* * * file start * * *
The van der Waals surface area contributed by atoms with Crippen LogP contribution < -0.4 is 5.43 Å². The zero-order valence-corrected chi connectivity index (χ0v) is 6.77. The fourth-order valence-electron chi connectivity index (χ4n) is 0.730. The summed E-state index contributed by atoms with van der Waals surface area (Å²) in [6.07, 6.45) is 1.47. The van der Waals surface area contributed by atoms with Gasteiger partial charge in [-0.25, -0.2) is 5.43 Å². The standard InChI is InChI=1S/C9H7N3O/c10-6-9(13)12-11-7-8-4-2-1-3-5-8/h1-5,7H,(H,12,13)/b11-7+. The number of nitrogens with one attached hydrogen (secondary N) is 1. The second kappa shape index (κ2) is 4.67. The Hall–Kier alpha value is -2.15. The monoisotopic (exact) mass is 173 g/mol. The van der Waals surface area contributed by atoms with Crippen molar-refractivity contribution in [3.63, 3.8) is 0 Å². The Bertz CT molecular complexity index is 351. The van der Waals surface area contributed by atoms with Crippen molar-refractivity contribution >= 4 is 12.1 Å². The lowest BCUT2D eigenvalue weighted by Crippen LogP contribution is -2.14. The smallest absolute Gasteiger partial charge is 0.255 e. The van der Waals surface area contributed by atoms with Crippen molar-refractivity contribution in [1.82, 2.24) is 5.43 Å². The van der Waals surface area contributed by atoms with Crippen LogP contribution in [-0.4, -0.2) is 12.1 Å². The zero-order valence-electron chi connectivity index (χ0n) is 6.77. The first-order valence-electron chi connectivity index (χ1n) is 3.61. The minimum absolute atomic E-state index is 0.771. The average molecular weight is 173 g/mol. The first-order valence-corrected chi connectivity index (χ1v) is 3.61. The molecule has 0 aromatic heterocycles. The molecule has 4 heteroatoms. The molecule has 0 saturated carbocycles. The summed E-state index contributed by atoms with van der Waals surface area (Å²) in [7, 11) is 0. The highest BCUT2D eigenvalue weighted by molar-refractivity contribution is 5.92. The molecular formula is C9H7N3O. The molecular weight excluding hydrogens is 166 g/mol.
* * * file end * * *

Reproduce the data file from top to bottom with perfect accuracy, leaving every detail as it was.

The van der Waals surface area contributed by atoms with Crippen LogP contribution < -0.4 is 5.43 Å². The zero-order valence-corrected chi connectivity index (χ0v) is 6.77. The fourth-order valence-electron chi connectivity index (χ4n) is 0.730. The summed E-state index contributed by atoms with van der Waals surface area (Å²) in [6.07, 6.45) is 1.47. The van der Waals surface area contributed by atoms with Gasteiger partial charge in [-0.25, -0.2) is 5.43 Å². The standard InChI is InChI=1S/C9H7N3O/c10-6-9(13)12-11-7-8-4-2-1-3-5-8/h1-5,7H,(H,12,13)/b11-7+. The number of nitrogens with one attached hydrogen (secondary N) is 1. The second kappa shape index (κ2) is 4.67. The Hall–Kier alpha value is -2.15. The monoisotopic (exact) mass is 173 g/mol. The van der Waals surface area contributed by atoms with Crippen molar-refractivity contribution in [3.63, 3.8) is 0 Å². The Bertz CT molecular complexity index is 351. The van der Waals surface area contributed by atoms with Crippen molar-refractivity contribution >= 4 is 12.1 Å². The lowest BCUT2D eigenvalue weighted by Crippen LogP contribution is -2.14. The smallest absolute Gasteiger partial charge is 0.255 e. The van der Waals surface area contributed by atoms with Crippen molar-refractivity contribution in [1.82, 2.24) is 5.43 Å². The van der Waals surface area contributed by atoms with Crippen LogP contribution in [-0.4, -0.2) is 12.1 Å². The zero-order valence-electron chi connectivity index (χ0n) is 6.77. The first-order valence-electron chi connectivity index (χ1n) is 3.61. The minimum absolute atomic E-state index is 0.771. The average molecular weight is 173 g/mol. The first-order valence-corrected chi connectivity index (χ1v) is 3.61. The molecule has 0 aromatic heterocycles. The molecule has 4 heteroatoms. The molecule has 0 saturated carbocycles. The summed E-state index contributed by atoms with van der Waals surface area (Å²) in [7, 11) is 0. The highest BCUT2D eigenvalue weighted by molar-refractivity contribution is 5.92. The molecular formula is C9H7N3O. The molecular weight excluding hydrogens is 166 g/mol.